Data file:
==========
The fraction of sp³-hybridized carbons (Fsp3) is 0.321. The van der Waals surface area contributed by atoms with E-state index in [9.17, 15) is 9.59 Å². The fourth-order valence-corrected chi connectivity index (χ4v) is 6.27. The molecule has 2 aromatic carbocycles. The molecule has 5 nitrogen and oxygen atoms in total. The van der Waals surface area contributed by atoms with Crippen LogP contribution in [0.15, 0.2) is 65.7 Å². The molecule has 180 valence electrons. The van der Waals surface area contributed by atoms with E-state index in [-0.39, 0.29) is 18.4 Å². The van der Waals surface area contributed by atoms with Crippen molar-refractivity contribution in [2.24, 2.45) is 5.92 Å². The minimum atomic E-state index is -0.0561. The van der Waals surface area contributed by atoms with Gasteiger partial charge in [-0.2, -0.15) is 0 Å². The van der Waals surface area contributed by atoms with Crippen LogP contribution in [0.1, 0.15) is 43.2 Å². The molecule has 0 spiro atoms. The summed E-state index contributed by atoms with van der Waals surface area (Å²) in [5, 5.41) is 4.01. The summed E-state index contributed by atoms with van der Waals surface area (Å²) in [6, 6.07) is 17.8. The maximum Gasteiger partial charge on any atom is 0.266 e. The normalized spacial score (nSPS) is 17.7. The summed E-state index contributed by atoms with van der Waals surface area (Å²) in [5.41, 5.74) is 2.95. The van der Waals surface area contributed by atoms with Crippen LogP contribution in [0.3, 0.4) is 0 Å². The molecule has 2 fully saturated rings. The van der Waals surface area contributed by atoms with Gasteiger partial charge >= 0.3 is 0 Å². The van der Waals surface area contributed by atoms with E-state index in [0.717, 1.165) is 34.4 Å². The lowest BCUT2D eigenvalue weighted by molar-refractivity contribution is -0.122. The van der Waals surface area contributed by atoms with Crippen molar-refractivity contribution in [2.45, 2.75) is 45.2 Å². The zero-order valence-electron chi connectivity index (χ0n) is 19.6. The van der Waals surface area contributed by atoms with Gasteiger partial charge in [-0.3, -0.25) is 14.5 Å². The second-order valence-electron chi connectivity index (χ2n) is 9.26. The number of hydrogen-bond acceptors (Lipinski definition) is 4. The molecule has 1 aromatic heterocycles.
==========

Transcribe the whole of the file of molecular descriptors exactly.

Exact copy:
The fraction of sp³-hybridized carbons (Fsp3) is 0.321. The van der Waals surface area contributed by atoms with E-state index in [9.17, 15) is 9.59 Å². The fourth-order valence-corrected chi connectivity index (χ4v) is 6.27. The molecule has 2 aromatic carbocycles. The molecule has 5 nitrogen and oxygen atoms in total. The van der Waals surface area contributed by atoms with Crippen LogP contribution in [0.15, 0.2) is 65.7 Å². The molecule has 180 valence electrons. The van der Waals surface area contributed by atoms with E-state index in [-0.39, 0.29) is 18.4 Å². The van der Waals surface area contributed by atoms with Crippen molar-refractivity contribution in [2.24, 2.45) is 5.92 Å². The minimum atomic E-state index is -0.0561. The van der Waals surface area contributed by atoms with Gasteiger partial charge in [-0.2, -0.15) is 0 Å². The van der Waals surface area contributed by atoms with Crippen LogP contribution in [0.1, 0.15) is 43.2 Å². The molecule has 0 spiro atoms. The summed E-state index contributed by atoms with van der Waals surface area (Å²) in [5, 5.41) is 4.01. The summed E-state index contributed by atoms with van der Waals surface area (Å²) in [6, 6.07) is 17.8. The maximum Gasteiger partial charge on any atom is 0.266 e. The normalized spacial score (nSPS) is 17.7. The summed E-state index contributed by atoms with van der Waals surface area (Å²) in [5.41, 5.74) is 2.95. The van der Waals surface area contributed by atoms with Crippen LogP contribution in [0.3, 0.4) is 0 Å². The molecule has 2 fully saturated rings. The van der Waals surface area contributed by atoms with Gasteiger partial charge >= 0.3 is 0 Å². The van der Waals surface area contributed by atoms with E-state index in [0.717, 1.165) is 34.4 Å². The lowest BCUT2D eigenvalue weighted by molar-refractivity contribution is -0.122. The van der Waals surface area contributed by atoms with Crippen molar-refractivity contribution in [2.45, 2.75) is 45.2 Å². The zero-order valence-electron chi connectivity index (χ0n) is 19.6. The van der Waals surface area contributed by atoms with Gasteiger partial charge in [-0.3, -0.25) is 14.5 Å². The second-order valence-electron chi connectivity index (χ2n) is 9.26. The number of hydrogen-bond acceptors (Lipinski definition) is 4. The molecule has 1 aromatic heterocycles.